GIGOT: 1983, which tried to give special patent protections and other things to drugs that treat rare diseases.
GIGOT: Should antibiotics be treated under this act?
GOTTLIEB: I think when you talk about developing a drug to treat the super infections, where you know, from a policy standpoint, if the company is successful you will restrict use of the drug, because you want to hold it in reserve, we should offer policy incentives to do that. The policy environment is intruding upon the potential market for the drug and the policy environment needs to come up with a solution to incentivize that kind of development.
GIGOT: You worked at the FDA. You have been around Washington. Before Congress and the bureaucracy change these incentives, will we have some really widespread mortality and a bigger problem with this kinds of infection?
GOTTLIEB: Good question. Hard to say. I think the attention around MRSA has woken up some policy makers. They compare this to shark attacks. This is a problem that's been going for four or five years. Suddenly, Matt Lauer discovered it on it is on TV. So...
GIGOT: Shark attacks. There are only two or three fatalities a year. This is big.
GOTTLIEB: There is actually activity on the Hill right now, looking at legislation to try to incentivize this development. I think what's been proposed so far isn't on target. They are trying to incentives the wrong drug development. But lawmakers do get it. Whether or not they can do it near term or will take another round of media to push them in the direction, I am not sure. It is bipartisan, which is interesting. And Democrats talk about incentives for drug conditions that do this kind of development.
GIGOT: Well, thanks for watching it and pushing it. We will be watching. Thanks.
GIGOT: When we come back, holiday travel woes. What's behind the airport delays and what can be done about them? Our panel has answers after the break.
GIGOT: Spending Thanksgiving weekend in the airport? You are not alone. 2007 is on track to become one of the worst years on record for delays and cancellations, fueled by and antiquated air traffic control system and political gridlock over fixing it.
Joining me, "Wall Street Journal" columnist and deputy editor Dan Henninger, opinionjournal.com columnist John Fund, and Washington columnist Kim Strassel.
John, everybody agrees things are worse in the air partly because we have a lot more people flying. More Americans want to fly. But why can't the air traffic system keep up with this demand?
JOHN FUND, OPINIONJOURNAL.COM COLUMNIST: Well, one reason is we didn't build enough runways. We've replaced NIMBY, not in my backyard, with BANANY, build absolutely nothing anywhere for anybody...
GIGOT: When was the last time we had a big new airport? Denver, maybe 10, 12 years ago.
FUND: A dozen years ago.
GIGOT: A dozen years ago?
FUND: So combined fewer runways with an air traffic control system, which is so antiquated, it runs on software so old there are only six programmers in the country who can update.
GIGOT: Six programmers in the country.
FUND: It is from the 1970's.
GIGOT: Kim, I remember Al Gore in 1994 standing, upholding a vacuum tube which he used to symbolize the antiquated air control system. Newt Gingrich, a Republican, a couple of years later, making the same use of the vacuum tube to say we have to change this. They both tried. What has happened that they haven't been able to do that?
KIM STRASSEL, WASHINGTON COLUMNIST: Congress is part of the problem. You know there have been a million blue ribbon panels and other investigations saying one thing can you do to actually fix this is to what other countries around the word have done, which is to commercialize the air traffic control system, maybe even privatize it entirely. In doing so, allow the new organization to have a different cost and funding structure that will allow it to put the infrastructure in place that it needs to do stuff. Right now, the FAA is so dysfunctional and it is run on congressional politics.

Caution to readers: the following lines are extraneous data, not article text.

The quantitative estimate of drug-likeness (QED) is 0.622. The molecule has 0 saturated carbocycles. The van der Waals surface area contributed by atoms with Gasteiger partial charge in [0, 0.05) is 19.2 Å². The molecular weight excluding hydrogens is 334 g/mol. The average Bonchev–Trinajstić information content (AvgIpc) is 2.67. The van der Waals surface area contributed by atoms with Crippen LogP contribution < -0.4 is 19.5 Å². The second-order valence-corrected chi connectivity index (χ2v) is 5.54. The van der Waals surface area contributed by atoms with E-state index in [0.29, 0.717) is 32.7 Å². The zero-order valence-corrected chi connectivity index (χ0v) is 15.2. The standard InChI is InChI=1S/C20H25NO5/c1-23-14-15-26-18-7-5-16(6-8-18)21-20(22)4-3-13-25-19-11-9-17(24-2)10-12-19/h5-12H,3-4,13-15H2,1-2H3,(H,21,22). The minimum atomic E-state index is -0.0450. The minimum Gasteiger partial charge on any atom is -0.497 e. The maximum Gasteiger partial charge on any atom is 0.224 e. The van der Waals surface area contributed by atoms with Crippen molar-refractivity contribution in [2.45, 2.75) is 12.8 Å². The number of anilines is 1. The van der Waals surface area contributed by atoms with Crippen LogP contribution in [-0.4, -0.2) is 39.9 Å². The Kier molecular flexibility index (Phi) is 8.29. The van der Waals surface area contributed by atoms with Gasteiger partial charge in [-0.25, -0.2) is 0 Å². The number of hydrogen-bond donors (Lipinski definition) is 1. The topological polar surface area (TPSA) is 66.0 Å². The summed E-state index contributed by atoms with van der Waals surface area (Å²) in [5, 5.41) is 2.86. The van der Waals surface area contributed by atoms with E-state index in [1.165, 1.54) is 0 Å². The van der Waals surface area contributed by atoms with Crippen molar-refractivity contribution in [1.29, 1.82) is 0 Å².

GIGOT: So unions have a sway in the political system as opposed to being a public-private partnership where you go out into the capital marks and raise money, not through congressional appropriation, but raise it from wall street and therefore have more money to modernize faster, because people are saying this system now, on the current pace, will take a generation to modernize.
STRASSEL: 2025 is when they think the next generation satellite system will be in. Right now the FAA is funded through a percentage of every ticket as well as money from the treasury. As ticket prices declined, that's less money at a time when the FAA needs to make huge capital investments.
GIGOT: What are some of the other countries that have modernized? Canada? Our next door neighbor, Canada.
FUND: Our next door neighbor has NAV Canada, it's an independent user-owned corporation that can cut through the gridlock when it comes to procurement. Canada has kept airline safety high, cut delays, it is easier to travel in Canada. Other countries that have done it include Switzerland, South Africa, Fiji a whole range of countries. We are the word laggard when it comes to update willing our air traffic control system.
DAN HENNINGER, COLUMNIST AND DEPUTY EDITOR: We should do everything to modernizes, but it won't solve the problem of congestion. It will increase demand. You have an odd situation where demand is the reason the people go nuts sitting on airplanes for hours on the runway. In the old days, if you cancelled, you could get out the next day or later in the day. Now can you not get out for two days because all flights for the next two days are booked?
GIGOT: If you can narrow the difference between airplanes in the terms of landing and taking off instead of -- what is it five or six minutes? If you have a better system, more efficient system, you could speed that up and it would help.
FUNDS: Weather delays. A lot of reasons you are delayed because of weather is because the system isn't modern enough to handle the traffic that it could handle.